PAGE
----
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2 Communication Tips That Can Save Your Relationship

There are many reasons couples attend marriage counseling. In my experience as a marriage counselor, one of the foundational issues in relationship problems relates to communication. Often these difficulties have its roots in not saying what you mean, not feeling understood by the other or feeling that your partner is not listening. This breakdown of communication in relationships can lead to resentment, problems with trust and emotional connection, and eventually tarnish the foundation of your relationship.

Most couples don’t realize there is a breakdown in communication. Some do, and unfortunately don’t know where they are falling short or how to fix it. If you are in this situation, your relationship’s status is akin to a tornado. You can feel the tension of the tornado and see the destruction it’s caused, but being inside of the tornado has made you vulnerable to sensitivity and leaves you unable to see or think clearly to fix it.

Whether your relationship has just begun to feel the effects of communication breakdown or it has been a problem for many years, I have provided below two very effective techniques you can start practicing on your own at home. Both are based in psychological theory, and are important aspects of what I teach and model in marriage counseling sessions with my clients.


  1. Reflective Communication: In every relationship, we all have a need to be heard and understood. To ensure that your partner feels heard and understood by you, providing reflective communication is key. This is achieved through two steps: actively listening to what your partner is saying while remaining mostly silent until they are finished speaking (saying ‘ok’ and ‘mmhm’ are fine); and, reflect back to them what you believe you heard them say. Reflecting back to your partner will achieve three goals; 1) allow your partner to feel heard & understood; 2) provide an opportunity for your partner to clarify what they said and what you heard, and 3) decrease the likelihood that there will be miscommunication or misunderstanding.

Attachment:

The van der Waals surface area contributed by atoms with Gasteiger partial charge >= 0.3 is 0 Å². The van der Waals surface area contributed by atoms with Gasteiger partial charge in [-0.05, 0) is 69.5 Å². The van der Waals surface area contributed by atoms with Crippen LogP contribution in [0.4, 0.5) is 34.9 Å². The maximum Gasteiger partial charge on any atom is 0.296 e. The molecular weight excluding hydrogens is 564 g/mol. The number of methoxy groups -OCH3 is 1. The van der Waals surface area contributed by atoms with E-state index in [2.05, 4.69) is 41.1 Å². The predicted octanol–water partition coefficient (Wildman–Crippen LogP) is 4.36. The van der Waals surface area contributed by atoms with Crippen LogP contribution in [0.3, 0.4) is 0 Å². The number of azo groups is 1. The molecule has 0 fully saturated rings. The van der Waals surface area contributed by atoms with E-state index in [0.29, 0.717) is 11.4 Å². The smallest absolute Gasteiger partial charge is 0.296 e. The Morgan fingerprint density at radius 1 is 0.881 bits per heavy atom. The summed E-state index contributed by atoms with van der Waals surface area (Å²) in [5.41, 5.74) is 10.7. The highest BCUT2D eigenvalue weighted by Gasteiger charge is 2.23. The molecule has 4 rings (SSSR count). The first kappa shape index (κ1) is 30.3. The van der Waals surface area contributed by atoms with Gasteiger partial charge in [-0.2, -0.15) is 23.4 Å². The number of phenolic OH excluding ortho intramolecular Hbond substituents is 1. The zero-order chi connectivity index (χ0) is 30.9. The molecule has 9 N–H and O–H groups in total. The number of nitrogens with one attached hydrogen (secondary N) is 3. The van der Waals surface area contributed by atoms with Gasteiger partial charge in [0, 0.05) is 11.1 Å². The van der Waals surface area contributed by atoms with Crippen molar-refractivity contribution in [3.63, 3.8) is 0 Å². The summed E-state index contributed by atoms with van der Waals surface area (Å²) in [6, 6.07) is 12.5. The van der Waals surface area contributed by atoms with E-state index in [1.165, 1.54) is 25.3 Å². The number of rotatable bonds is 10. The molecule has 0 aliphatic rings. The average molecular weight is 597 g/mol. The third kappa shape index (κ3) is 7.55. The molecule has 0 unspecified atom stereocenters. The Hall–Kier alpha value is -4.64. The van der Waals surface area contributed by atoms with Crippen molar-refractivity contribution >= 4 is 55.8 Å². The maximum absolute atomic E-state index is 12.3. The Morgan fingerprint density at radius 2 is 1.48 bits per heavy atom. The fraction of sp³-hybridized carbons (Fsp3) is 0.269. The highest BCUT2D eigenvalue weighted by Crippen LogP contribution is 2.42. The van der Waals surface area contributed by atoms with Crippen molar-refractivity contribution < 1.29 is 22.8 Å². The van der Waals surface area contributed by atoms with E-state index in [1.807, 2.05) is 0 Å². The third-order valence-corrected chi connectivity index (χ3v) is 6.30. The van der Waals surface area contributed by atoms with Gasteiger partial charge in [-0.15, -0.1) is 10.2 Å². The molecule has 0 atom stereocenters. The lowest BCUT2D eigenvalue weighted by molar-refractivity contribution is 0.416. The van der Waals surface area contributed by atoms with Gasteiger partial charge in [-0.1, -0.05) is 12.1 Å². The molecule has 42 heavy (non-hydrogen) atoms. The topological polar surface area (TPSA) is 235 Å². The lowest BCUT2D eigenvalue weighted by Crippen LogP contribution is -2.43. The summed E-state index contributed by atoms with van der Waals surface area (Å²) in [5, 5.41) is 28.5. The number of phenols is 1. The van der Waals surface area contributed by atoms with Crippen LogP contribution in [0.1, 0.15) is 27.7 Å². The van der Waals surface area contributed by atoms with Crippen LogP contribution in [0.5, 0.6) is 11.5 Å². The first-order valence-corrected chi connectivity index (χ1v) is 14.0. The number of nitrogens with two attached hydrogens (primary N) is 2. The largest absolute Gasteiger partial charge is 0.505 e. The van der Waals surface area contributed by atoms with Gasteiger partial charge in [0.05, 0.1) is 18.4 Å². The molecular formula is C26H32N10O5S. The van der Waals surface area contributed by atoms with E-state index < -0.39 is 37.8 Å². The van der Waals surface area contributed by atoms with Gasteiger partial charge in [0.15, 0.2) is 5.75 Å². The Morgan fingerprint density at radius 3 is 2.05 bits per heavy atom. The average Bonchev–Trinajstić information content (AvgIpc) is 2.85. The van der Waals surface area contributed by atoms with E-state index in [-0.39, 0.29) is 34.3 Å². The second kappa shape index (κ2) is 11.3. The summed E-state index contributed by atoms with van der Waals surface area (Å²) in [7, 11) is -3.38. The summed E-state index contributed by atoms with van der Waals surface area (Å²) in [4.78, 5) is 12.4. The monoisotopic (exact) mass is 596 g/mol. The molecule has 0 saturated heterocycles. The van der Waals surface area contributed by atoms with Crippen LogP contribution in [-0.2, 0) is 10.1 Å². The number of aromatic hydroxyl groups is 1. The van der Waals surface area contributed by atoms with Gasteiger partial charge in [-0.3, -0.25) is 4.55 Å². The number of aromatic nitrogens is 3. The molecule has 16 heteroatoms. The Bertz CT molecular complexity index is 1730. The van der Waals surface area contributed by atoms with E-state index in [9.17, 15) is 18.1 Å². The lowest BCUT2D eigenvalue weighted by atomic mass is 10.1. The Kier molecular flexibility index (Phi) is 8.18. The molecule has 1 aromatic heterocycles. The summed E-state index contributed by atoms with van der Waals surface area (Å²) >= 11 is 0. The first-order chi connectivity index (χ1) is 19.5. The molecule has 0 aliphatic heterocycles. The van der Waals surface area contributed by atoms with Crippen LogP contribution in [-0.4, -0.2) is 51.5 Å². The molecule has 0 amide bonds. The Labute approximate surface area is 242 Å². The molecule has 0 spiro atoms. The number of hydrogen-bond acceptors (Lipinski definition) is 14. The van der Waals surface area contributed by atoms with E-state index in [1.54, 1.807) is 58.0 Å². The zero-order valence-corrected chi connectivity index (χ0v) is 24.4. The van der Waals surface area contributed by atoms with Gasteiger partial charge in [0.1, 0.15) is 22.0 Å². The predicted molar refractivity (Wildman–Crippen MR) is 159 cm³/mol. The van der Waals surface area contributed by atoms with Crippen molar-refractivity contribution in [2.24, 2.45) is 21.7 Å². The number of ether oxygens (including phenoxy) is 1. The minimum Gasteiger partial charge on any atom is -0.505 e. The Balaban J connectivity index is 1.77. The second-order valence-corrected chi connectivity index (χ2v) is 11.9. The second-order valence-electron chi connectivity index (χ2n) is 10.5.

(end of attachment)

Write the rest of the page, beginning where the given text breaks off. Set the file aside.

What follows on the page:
2. Intermittent Positive Reinforcement: In every relationship, we all have a need to feel validated and recognized. To ensure that your partner feels validated and recognized by you, providing intermittent verbal positive reinforcement is key. Positive reinforcement is pointing out (validating) the positive things your partner does without them having to ask for it. This can be accomplished by simply saying “I noticed you went to the gym 3 days this week and I can tell you are working really hard- you look really good”, or “I noticed that you took care of the laundry for me today-it really helped me feel less stressed out with all of the things I have going on. I really appreciate it”. When I say intermittent- do this very randomly. Doing this too much can over-satiate (become annoying or not seem genuine) and will not be as much appreciated by your partner. Doing this too little will have a very limited effect- if any at all. This is truly a balancing act. Practicing intermittent positive reinforcement will increase the likelihood that your partner will engage in these activities more without having to be asked, and will help them feel validated and recognized.